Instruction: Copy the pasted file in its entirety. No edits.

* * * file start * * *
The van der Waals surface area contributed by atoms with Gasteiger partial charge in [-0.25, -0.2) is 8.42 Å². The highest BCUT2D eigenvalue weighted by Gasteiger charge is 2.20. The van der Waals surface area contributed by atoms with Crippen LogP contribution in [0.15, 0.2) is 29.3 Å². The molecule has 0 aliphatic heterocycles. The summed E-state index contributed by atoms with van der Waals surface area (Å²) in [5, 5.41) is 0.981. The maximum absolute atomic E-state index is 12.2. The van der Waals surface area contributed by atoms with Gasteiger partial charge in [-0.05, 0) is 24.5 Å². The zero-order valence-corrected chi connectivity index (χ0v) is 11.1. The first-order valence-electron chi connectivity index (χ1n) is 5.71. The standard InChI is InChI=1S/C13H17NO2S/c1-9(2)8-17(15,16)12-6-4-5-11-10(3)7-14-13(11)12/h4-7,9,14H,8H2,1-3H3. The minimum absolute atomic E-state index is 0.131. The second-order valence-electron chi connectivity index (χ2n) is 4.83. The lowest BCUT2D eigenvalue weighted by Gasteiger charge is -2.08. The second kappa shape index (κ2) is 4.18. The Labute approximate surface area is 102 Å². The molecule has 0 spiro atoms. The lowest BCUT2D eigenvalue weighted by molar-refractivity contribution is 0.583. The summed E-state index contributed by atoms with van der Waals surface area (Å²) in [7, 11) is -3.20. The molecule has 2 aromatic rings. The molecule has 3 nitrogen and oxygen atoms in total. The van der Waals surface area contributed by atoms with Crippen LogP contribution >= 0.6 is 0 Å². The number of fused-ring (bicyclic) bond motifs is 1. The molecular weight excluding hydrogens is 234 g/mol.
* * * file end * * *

The van der Waals surface area contributed by atoms with Gasteiger partial charge in [-0.25, -0.2) is 8.42 Å². The highest BCUT2D eigenvalue weighted by Gasteiger charge is 2.20. The van der Waals surface area contributed by atoms with Crippen LogP contribution in [0.15, 0.2) is 29.3 Å². The molecule has 0 aliphatic heterocycles. The summed E-state index contributed by atoms with van der Waals surface area (Å²) in [5, 5.41) is 0.981. The maximum absolute atomic E-state index is 12.2. The van der Waals surface area contributed by atoms with Gasteiger partial charge in [-0.05, 0) is 24.5 Å². The zero-order valence-corrected chi connectivity index (χ0v) is 11.1. The first-order valence-electron chi connectivity index (χ1n) is 5.71. The standard InChI is InChI=1S/C13H17NO2S/c1-9(2)8-17(15,16)12-6-4-5-11-10(3)7-14-13(11)12/h4-7,9,14H,8H2,1-3H3. The minimum absolute atomic E-state index is 0.131. The second-order valence-electron chi connectivity index (χ2n) is 4.83. The lowest BCUT2D eigenvalue weighted by Gasteiger charge is -2.08. The second kappa shape index (κ2) is 4.18. The Labute approximate surface area is 102 Å². The molecule has 0 spiro atoms. The lowest BCUT2D eigenvalue weighted by molar-refractivity contribution is 0.583. The summed E-state index contributed by atoms with van der Waals surface area (Å²) in [7, 11) is -3.20. The molecule has 2 aromatic rings. The molecule has 3 nitrogen and oxygen atoms in total. The van der Waals surface area contributed by atoms with Crippen LogP contribution >= 0.6 is 0 Å². The number of fused-ring (bicyclic) bond motifs is 1. The molecular weight excluding hydrogens is 234 g/mol.